What is your favorite or least favorite part of writing?

Rick – Least favorite, marketing.

Ann – Favorite, writing a first draft that doesn’t need to be wrestled to the ground. You merge with the characters and almost disappear into story. Before I started writing seriously, I’d hear authors go on about this and think, what BS. But they’re right, and it does happen once in a while. The ultimate test is facing the blank page on those days when there’s no magic in the air and writing each sentence feels like delivering a ten-pound baby.

What do you like about writing mysteries?

Both of us are fascinated by appearance versus reality, a theme that’s at the heart of every mystery. Our books aren’t about madmen out to destroy the world, but instead about the harm that secrets and lies can cause a family. More like a Mike Leigh film than a Quentin Tarantino movie.

And mysteries help us explore one of the great puzzles of life: the cause of evil.

Are you an outliner or do you use some other method?

We first began plotting by the “seat of the pants” method, always asking, “What feels good today?” and “What kind of twist can we throw in?” That might work in some fiction, but mysteries involve an intellectual puzzle. If the writer doesn’t discover the goal until the end of the first draft then rewriting, with all the restructuring of clues etc, becomes a real chore. We are becoming more comfortable with outlining, but leave things open-ended to allow for “inspiration.”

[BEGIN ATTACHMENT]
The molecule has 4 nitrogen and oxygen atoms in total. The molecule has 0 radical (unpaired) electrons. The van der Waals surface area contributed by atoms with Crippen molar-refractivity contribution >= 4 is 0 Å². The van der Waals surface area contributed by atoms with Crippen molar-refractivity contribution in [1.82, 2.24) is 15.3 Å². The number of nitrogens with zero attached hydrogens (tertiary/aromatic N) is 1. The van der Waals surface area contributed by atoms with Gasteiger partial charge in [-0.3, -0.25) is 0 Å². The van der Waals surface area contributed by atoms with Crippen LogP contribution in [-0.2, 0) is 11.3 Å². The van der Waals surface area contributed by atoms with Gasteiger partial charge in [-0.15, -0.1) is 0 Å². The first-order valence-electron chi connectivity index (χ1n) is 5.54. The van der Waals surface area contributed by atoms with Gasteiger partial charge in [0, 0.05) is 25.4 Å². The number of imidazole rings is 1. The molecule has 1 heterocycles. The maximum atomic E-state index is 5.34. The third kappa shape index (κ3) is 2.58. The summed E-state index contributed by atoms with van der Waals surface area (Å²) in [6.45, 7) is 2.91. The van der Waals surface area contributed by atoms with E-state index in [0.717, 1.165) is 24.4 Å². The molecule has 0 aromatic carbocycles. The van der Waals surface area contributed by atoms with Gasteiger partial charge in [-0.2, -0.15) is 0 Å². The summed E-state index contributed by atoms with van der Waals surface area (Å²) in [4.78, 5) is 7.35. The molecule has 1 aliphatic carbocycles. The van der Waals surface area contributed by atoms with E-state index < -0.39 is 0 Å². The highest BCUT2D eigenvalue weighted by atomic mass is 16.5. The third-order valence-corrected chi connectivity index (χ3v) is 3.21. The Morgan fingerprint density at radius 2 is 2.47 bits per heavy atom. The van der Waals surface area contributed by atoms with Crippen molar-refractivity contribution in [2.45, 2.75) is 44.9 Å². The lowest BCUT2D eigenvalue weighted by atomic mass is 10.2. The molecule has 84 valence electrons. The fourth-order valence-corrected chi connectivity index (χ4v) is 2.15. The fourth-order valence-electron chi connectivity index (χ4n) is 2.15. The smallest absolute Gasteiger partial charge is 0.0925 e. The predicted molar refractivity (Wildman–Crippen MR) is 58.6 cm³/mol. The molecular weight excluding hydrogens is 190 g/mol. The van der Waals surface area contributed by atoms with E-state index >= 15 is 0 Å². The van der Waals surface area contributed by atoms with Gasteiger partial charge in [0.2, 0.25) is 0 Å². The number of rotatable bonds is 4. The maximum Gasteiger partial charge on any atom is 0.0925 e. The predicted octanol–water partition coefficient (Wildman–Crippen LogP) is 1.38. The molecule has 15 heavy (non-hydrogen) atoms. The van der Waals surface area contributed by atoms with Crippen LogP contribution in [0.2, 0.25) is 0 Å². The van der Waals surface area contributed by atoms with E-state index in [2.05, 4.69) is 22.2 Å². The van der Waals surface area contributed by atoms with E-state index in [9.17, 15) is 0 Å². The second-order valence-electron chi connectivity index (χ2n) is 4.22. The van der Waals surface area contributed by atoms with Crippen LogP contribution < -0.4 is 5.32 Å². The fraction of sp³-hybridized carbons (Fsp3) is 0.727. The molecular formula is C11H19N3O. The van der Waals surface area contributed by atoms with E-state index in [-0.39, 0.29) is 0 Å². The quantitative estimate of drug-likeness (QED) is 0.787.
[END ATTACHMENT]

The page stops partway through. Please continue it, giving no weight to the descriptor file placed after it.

Related to outlining, we’ve found that we write more efficiently if we don’t dawdle through the first draft. Once upon a time, we’d tinker and tinker and tinker; a new word from Roget’s here, a comma deleted there. Of course, all the messing around didn’t matter since we had rewriting ahead. A waste of time. Gag your internal editor, and get the draft done. You really can’t see your story until you get to the end.

Who are your favorite authors? Did any of them inspire you to write?

Of course Chandler for his lush imagery. He has had a great influence on US detective novels, but what writers emulate most is the first person voice and the unique metaphors. This style, because it’s been copied so often, can sound like satire. If you want to be inspired, take a look at the early hot house scene in The Big Sleep or the opening paragraph of his short story, Red Wind:

There was a desert wind blowing that night. It was one of those hot dry Santa Ana’s that come down through the mountain passes and curl your hair and make your nerves jump and your skin itch. On nights like that every booze party ends in a fight. Meek little wives feel the edge of the carving knife and study their husbands’ neck.

The early Lew Griffin novels by James Sallis are full of rich language with his evocative portrayal of New Orleans. And Ross Macdonald unravels family secrets in his wonderfully elaborate plots.

Lately we’ve discovered Gillian Flynn. We also admire Kate Atkinson and Minette Walters. Looking at the last three writers, one thing stands out—their skills match their wicked sense of humor.

Please list any websites or social media links for yourself or your book. Thanks!